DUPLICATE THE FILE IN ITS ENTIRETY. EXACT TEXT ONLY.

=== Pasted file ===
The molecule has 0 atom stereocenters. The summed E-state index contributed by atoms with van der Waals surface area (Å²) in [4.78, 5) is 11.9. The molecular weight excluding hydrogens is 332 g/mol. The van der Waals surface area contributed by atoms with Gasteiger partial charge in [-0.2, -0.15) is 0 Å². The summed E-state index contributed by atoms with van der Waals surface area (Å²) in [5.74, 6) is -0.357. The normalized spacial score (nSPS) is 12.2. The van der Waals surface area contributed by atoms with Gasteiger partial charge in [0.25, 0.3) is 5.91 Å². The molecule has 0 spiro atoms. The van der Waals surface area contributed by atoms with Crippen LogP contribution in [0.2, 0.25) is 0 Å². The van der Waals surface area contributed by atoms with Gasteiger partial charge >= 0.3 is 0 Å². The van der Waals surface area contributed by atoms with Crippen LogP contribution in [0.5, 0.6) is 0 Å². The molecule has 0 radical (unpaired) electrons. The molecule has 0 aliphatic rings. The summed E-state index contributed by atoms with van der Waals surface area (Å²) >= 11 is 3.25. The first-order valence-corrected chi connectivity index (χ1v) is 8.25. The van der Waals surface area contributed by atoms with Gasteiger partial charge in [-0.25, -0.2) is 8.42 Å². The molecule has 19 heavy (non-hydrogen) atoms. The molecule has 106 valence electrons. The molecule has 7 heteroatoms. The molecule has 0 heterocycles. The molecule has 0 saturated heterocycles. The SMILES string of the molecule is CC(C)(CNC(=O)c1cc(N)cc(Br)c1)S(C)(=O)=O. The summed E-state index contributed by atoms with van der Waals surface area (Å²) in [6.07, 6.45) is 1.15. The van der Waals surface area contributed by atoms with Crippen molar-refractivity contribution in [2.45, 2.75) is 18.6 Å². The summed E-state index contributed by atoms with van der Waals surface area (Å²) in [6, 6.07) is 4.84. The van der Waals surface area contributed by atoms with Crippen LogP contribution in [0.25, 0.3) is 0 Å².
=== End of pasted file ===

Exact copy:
The molecule has 0 atom stereocenters. The summed E-state index contributed by atoms with van der Waals surface area (Å²) in [4.78, 5) is 11.9. The molecular weight excluding hydrogens is 332 g/mol. The van der Waals surface area contributed by atoms with Gasteiger partial charge in [-0.2, -0.15) is 0 Å². The summed E-state index contributed by atoms with van der Waals surface area (Å²) in [5.74, 6) is -0.357. The normalized spacial score (nSPS) is 12.2. The van der Waals surface area contributed by atoms with Gasteiger partial charge in [0.25, 0.3) is 5.91 Å². The molecule has 0 spiro atoms. The van der Waals surface area contributed by atoms with Crippen LogP contribution in [0.2, 0.25) is 0 Å². The van der Waals surface area contributed by atoms with Gasteiger partial charge >= 0.3 is 0 Å². The van der Waals surface area contributed by atoms with Crippen LogP contribution in [0.5, 0.6) is 0 Å². The molecule has 0 radical (unpaired) electrons. The molecule has 0 aliphatic rings. The summed E-state index contributed by atoms with van der Waals surface area (Å²) >= 11 is 3.25. The first-order valence-corrected chi connectivity index (χ1v) is 8.25. The van der Waals surface area contributed by atoms with Gasteiger partial charge in [-0.25, -0.2) is 8.42 Å². The molecule has 19 heavy (non-hydrogen) atoms. The molecule has 106 valence electrons. The molecule has 7 heteroatoms. The molecule has 0 heterocycles. The molecule has 0 saturated heterocycles. The SMILES string of the molecule is CC(C)(CNC(=O)c1cc(N)cc(Br)c1)S(C)(=O)=O. The summed E-state index contributed by atoms with van der Waals surface area (Å²) in [6.07, 6.45) is 1.15. The van der Waals surface area contributed by atoms with Crippen molar-refractivity contribution in [2.45, 2.75) is 18.6 Å². The summed E-state index contributed by atoms with van der Waals surface area (Å²) in [6, 6.07) is 4.84. The van der Waals surface area contributed by atoms with Crippen LogP contribution in [0.25, 0.3) is 0 Å².